I divided them into genres, for easier reference. 🙂

Category: Contemporary Fiction and a Re-read

The First Phone Call from Heaven

I’ve read The First Phone Call from Heaven by Mitch Albom back in 2014. Currently, I am re-reading it via virtual storytelling sessions with my husband whom I last saw earlier this year because we’re stuck away from each other. #LoveInTheTimeOfCovid, that is. I read to him almost every night, one chapter per day. It will take time but sharing moments together despite the miles is a key to keeping the love alive, I guess. 🙂

Category: Classic

Great Expectations

I have mentioned quite a lot of times that I am (forgive me) not a classic fan but Great Expectations by Charles Dickens is suggested by the husband, hence I am braving this 500+ pages novel and let’s see how it goes!

Category: Asian Writers (descent)

Aside from trying some classics this year (like Wuthering Heights), I also made a pact with myself to read more from Asian writers. The definition can be those who still live in this continent or Asian in terms of descent. I’ve read a couple this year and I am following them up with these three: The Leavers by Lisa Ko , A Place for Us by Fatima Farheen Mirza, and The Refugees by Viet Thanh Nguyen.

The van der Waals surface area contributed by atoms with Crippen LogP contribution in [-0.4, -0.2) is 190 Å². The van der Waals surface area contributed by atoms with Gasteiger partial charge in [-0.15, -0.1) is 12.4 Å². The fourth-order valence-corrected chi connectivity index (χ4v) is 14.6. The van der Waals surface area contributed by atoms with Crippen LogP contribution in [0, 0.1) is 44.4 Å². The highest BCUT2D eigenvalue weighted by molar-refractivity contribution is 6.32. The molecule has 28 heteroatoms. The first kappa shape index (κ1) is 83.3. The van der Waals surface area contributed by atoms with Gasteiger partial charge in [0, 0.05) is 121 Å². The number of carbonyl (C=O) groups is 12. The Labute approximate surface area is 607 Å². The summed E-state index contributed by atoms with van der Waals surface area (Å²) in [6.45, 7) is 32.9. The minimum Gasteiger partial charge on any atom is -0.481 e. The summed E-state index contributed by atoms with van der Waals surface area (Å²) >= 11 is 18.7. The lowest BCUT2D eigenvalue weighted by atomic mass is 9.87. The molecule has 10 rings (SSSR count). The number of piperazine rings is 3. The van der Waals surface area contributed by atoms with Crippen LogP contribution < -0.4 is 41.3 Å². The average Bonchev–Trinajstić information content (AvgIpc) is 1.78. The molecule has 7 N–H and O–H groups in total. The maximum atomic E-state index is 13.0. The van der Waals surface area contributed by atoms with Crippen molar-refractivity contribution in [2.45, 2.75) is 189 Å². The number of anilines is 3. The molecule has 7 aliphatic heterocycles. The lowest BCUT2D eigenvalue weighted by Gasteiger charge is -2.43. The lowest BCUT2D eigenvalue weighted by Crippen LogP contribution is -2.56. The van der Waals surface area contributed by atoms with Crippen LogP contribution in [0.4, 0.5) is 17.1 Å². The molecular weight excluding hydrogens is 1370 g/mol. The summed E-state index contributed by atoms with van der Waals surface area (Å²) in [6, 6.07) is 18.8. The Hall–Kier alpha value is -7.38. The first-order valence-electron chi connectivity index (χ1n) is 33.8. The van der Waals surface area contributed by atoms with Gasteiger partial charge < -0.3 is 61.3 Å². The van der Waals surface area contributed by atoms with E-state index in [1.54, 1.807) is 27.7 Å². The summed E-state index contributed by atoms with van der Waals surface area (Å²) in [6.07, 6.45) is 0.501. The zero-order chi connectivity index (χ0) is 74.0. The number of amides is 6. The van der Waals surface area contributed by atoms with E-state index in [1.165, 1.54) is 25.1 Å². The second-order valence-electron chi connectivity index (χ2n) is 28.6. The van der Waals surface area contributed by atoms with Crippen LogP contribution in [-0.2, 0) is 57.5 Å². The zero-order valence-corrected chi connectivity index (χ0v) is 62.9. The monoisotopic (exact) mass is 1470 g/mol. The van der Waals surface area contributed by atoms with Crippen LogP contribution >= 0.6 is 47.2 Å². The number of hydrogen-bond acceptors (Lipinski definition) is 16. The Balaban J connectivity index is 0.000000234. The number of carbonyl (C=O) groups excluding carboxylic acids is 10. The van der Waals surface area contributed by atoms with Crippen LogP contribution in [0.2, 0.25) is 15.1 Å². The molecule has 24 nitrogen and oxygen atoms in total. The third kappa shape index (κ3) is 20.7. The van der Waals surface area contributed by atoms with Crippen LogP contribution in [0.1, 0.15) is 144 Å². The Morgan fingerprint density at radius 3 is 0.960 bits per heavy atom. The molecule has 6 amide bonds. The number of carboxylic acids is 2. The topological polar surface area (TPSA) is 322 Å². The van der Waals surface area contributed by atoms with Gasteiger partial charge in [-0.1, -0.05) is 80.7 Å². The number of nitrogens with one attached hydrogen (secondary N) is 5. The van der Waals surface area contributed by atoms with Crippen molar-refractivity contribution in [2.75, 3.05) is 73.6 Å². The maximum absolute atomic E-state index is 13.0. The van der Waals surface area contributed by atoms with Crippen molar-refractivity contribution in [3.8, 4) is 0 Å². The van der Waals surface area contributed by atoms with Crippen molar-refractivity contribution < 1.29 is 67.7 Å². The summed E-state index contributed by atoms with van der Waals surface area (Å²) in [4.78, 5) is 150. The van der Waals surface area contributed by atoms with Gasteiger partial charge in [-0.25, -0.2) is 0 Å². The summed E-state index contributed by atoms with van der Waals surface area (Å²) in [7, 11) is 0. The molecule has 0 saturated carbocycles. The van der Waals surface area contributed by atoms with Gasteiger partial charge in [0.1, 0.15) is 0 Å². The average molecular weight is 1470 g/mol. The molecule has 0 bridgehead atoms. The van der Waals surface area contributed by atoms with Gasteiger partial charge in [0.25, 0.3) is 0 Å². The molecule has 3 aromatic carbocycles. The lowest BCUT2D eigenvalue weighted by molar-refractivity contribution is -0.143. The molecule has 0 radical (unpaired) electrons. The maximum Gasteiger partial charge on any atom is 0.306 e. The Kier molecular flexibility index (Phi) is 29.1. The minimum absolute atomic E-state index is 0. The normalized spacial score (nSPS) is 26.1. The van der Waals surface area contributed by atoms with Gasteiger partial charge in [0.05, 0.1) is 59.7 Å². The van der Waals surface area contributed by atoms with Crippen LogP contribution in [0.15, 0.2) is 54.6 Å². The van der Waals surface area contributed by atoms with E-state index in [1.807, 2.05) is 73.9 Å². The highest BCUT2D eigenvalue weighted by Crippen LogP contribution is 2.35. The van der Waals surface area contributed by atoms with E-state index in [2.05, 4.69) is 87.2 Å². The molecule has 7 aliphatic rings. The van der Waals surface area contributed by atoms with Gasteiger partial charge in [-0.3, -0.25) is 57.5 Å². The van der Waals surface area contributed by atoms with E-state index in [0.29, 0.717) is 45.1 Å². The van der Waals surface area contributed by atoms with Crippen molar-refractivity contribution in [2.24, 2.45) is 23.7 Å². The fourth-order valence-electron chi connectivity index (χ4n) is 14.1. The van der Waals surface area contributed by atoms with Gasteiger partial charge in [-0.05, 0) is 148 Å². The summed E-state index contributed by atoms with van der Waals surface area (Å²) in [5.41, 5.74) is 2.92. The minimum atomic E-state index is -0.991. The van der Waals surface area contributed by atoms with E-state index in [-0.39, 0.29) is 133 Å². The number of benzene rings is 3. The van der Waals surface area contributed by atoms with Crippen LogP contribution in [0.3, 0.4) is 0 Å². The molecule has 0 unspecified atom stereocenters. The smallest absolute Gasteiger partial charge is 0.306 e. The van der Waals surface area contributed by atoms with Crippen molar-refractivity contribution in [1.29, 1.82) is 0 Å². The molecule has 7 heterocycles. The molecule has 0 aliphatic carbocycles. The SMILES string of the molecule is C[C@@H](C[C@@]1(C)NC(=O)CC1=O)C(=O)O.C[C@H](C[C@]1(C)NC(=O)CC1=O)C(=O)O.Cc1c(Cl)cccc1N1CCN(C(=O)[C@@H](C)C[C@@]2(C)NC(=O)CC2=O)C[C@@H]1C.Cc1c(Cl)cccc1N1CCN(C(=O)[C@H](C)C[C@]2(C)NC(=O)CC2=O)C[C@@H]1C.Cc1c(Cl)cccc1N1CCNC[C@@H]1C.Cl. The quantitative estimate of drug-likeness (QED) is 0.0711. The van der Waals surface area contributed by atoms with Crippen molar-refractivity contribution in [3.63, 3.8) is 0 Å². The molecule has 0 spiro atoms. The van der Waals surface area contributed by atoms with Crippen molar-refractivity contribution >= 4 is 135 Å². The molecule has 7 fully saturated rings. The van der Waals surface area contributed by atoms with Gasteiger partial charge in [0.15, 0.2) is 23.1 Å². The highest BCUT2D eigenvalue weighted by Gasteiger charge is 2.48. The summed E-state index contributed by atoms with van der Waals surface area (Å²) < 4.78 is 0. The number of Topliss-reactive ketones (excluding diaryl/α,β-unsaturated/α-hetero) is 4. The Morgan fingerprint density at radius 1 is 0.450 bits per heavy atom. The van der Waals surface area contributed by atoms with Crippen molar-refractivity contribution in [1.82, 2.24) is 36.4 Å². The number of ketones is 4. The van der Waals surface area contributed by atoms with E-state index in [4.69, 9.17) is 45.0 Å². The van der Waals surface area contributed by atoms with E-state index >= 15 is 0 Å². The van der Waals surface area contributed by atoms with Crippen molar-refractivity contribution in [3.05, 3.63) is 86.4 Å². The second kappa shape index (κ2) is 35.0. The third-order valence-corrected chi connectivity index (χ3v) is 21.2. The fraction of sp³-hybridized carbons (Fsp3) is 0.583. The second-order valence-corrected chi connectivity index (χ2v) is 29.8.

Category: Non-Fictions for my Writing Heart

As you may know by now, the half of “A Reading Writer” is a “poetry writer” and a corporate writer. Hence my interest towards the craft extends to my “reading”-half, too. Currently, I have The Way of the Writer: Reflections on the Art and Craft of Storytelling by Charles R. Johnson, On Writing
by Charles Bukowski and Why Poetry by Matthew Zapruder. I am excited to learn a lot from these amazing voices.

Category: Poetry

And this list will never be complete without poetry books. This time I want to celebrate the women poets! I have read Mary Oliver‘s Pulitzer-winning collection — Dream Work, and I was fascinated by how she uses concrete images, simple words, to convey deep emotions and realizations to her readers. So to cap of the list, here are Winter Hours: Prose, Prose Poems, and Poems and West Wind both by Mary Oliver.

Have you read any of these books? How do you think of each category? What books are in your TBR for the rest of 2020? Share them with your TTT!

09.22.2020
©2020 Rosemawrites@A Reading Writer. All Rights Reserved.
Photos via The Artsy Reader and Goodreads
This work is licensed under a Creative Commons Attribution-NonCommercial-NoDerivatives 4.0 International License.

10 books as Netflix shows or movies

So the title may make you think that I am a fan of novel-turned-movies or series but, a quick disclaimer, I am not.

When I was younger, I used to be a fan of Nicholas Sparks and I’ve watched all his novels’ adaptations and not a single one is better than the book version.